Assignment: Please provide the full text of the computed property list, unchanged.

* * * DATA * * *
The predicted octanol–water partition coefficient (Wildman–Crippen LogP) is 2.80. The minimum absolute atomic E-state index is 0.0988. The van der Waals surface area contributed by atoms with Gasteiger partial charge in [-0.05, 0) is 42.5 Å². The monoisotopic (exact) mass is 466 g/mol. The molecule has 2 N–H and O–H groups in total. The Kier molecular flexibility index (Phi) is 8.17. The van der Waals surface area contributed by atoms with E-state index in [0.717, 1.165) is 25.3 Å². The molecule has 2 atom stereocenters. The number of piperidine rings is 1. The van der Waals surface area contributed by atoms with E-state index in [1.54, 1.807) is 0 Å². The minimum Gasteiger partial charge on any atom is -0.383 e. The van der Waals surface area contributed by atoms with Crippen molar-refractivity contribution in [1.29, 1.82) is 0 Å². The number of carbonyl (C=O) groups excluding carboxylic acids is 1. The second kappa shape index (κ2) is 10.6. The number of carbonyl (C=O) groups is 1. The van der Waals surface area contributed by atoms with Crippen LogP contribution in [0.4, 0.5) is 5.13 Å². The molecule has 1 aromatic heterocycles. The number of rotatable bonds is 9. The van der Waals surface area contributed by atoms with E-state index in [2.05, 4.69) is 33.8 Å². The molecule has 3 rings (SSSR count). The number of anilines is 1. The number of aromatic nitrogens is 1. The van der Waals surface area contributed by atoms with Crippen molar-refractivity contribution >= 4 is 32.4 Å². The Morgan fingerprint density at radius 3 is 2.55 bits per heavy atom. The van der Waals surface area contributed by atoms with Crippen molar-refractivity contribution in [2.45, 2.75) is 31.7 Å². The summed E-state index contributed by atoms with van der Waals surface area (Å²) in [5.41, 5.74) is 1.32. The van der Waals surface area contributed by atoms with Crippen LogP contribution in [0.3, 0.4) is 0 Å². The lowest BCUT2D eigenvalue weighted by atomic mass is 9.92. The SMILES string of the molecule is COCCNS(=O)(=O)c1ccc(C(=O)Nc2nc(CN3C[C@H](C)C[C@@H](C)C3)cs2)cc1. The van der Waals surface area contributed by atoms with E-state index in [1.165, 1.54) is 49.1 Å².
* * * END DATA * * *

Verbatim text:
The predicted octanol–water partition coefficient (Wildman–Crippen LogP) is 2.80. The minimum absolute atomic E-state index is 0.0988. The van der Waals surface area contributed by atoms with Gasteiger partial charge in [-0.05, 0) is 42.5 Å². The monoisotopic (exact) mass is 466 g/mol. The molecule has 2 N–H and O–H groups in total. The Kier molecular flexibility index (Phi) is 8.17. The van der Waals surface area contributed by atoms with E-state index in [0.717, 1.165) is 25.3 Å². The molecule has 2 atom stereocenters. The number of piperidine rings is 1. The van der Waals surface area contributed by atoms with E-state index in [1.54, 1.807) is 0 Å². The minimum Gasteiger partial charge on any atom is -0.383 e. The van der Waals surface area contributed by atoms with Crippen molar-refractivity contribution in [1.29, 1.82) is 0 Å². The number of carbonyl (C=O) groups excluding carboxylic acids is 1. The second kappa shape index (κ2) is 10.6. The number of carbonyl (C=O) groups is 1. The van der Waals surface area contributed by atoms with Crippen LogP contribution in [0.4, 0.5) is 5.13 Å². The molecule has 1 aromatic heterocycles. The number of rotatable bonds is 9. The van der Waals surface area contributed by atoms with E-state index in [2.05, 4.69) is 33.8 Å². The molecule has 3 rings (SSSR count). The number of anilines is 1. The number of aromatic nitrogens is 1. The van der Waals surface area contributed by atoms with Crippen molar-refractivity contribution >= 4 is 32.4 Å². The Morgan fingerprint density at radius 3 is 2.55 bits per heavy atom. The van der Waals surface area contributed by atoms with Crippen molar-refractivity contribution in [2.45, 2.75) is 31.7 Å². The summed E-state index contributed by atoms with van der Waals surface area (Å²) in [5.41, 5.74) is 1.32. The van der Waals surface area contributed by atoms with Crippen LogP contribution in [0.3, 0.4) is 0 Å². The lowest BCUT2D eigenvalue weighted by atomic mass is 9.92. The SMILES string of the molecule is COCCNS(=O)(=O)c1ccc(C(=O)Nc2nc(CN3C[C@H](C)C[C@@H](C)C3)cs2)cc1. The van der Waals surface area contributed by atoms with E-state index in [1.165, 1.54) is 49.1 Å².